However, neither theory fits our findings. As stated, we identified a new zone, zU, in the rat adrenal cortex that does not express any zone-specific steroidogenic markers, CYP11B2 and CYP11B1, and observed two distinct proliferation sites in and around zU. (90) It should be noted here that the cells around the stem cell layer are in general more active with respect to cell proliferation than those in the stem cell layer. (92) The two replicating sites locate in close proximity to each other, but differ in their responses toward external stimuli as will be described more precisely below. This fact is of special importance in considering the mechanism(s) for the formation and maintenance of the zonal structure and zone-specific functions of the adrenal cortex.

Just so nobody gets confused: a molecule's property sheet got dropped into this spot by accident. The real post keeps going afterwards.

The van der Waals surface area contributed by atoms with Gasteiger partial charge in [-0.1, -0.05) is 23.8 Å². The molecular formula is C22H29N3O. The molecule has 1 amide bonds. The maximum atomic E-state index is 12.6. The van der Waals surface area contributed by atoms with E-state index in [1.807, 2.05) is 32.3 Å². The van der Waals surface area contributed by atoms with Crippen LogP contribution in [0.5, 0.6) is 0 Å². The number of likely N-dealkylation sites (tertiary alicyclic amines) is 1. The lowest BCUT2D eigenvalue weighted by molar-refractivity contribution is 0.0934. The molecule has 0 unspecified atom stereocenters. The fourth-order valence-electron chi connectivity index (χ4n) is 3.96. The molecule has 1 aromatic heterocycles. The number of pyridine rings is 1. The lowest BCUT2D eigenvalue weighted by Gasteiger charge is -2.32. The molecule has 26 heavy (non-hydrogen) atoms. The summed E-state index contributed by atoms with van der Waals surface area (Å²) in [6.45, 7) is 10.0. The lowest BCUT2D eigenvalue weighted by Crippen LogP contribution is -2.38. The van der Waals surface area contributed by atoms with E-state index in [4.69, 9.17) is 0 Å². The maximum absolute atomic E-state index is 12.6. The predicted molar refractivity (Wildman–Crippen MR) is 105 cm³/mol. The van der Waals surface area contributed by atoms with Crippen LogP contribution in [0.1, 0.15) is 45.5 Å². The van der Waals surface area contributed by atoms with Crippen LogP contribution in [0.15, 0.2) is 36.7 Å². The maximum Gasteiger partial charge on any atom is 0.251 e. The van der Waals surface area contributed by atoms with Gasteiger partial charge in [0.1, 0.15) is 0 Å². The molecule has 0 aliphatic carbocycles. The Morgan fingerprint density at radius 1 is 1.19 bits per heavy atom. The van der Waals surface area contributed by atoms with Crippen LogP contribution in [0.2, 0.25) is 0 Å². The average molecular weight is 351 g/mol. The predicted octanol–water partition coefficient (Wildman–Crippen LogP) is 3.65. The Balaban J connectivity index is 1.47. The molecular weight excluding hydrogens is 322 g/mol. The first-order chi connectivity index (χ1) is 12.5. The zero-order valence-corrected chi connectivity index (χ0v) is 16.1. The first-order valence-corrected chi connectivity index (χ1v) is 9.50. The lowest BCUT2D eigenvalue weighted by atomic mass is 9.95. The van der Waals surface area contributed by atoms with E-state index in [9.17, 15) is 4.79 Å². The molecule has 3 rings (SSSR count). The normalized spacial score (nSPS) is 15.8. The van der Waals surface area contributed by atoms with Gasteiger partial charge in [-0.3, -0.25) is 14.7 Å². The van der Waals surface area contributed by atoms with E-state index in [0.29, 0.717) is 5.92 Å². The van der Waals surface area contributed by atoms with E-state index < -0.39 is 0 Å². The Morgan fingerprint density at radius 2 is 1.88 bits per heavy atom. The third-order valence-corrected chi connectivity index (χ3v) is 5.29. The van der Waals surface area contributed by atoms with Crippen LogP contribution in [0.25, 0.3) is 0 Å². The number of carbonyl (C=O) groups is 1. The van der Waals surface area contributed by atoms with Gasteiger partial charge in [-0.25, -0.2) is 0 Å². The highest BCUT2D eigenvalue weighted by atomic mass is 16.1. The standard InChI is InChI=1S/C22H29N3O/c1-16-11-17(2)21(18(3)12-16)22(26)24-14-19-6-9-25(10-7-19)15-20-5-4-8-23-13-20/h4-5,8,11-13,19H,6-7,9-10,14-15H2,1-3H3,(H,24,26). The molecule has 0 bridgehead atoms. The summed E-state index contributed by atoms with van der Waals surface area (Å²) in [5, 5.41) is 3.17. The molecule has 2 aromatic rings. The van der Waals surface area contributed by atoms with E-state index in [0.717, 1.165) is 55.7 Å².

In Na-deficient rats, where the RAS is activated resulting in increase in the expression of CYP11B2 in zG, the number of the BrdU-positive cells was high in the innermost portion of zG, i.e., in the outer portion of zU. On the other hand, ACTH injection induced a large increase in BrdU-positive cells in the outer zF with the suppression of CYP11B2 expression in zG and the increment of CYP11B1 expression in zFR, while zU almost disappeared. Under stimulation of both ACTH and RAS, BrdU-positive nuclei were concentrated at the boundary between zG and zF. (113,114) On the basis of these findings together with the previously mentioned results that cells in zU are undifferentiated in terms of steroidogenic activity, and migrate from the zU bidirectionally, we proposed that the zU contains the stem/progenitor cells for the adrenal cortex differentiating to zG or to zFR cells (90) (Fig. 12). In 2002, we established cell lines displaying the phenotype similar to that of zU from adrenal glands of adult transgenic mice harboring a temperature-sensitive SV40 T-antigen gene. One of the cell lines successfully differentiated to zF-like cells expressing CYP11B1 mRNA at the nonpermissive temperature for SV40 T-antigen in the presence of cAMP analogue. Unfortunately none of cell lines have differentiated to CYP11B2 mRNA-expressing zG-like cells. (115)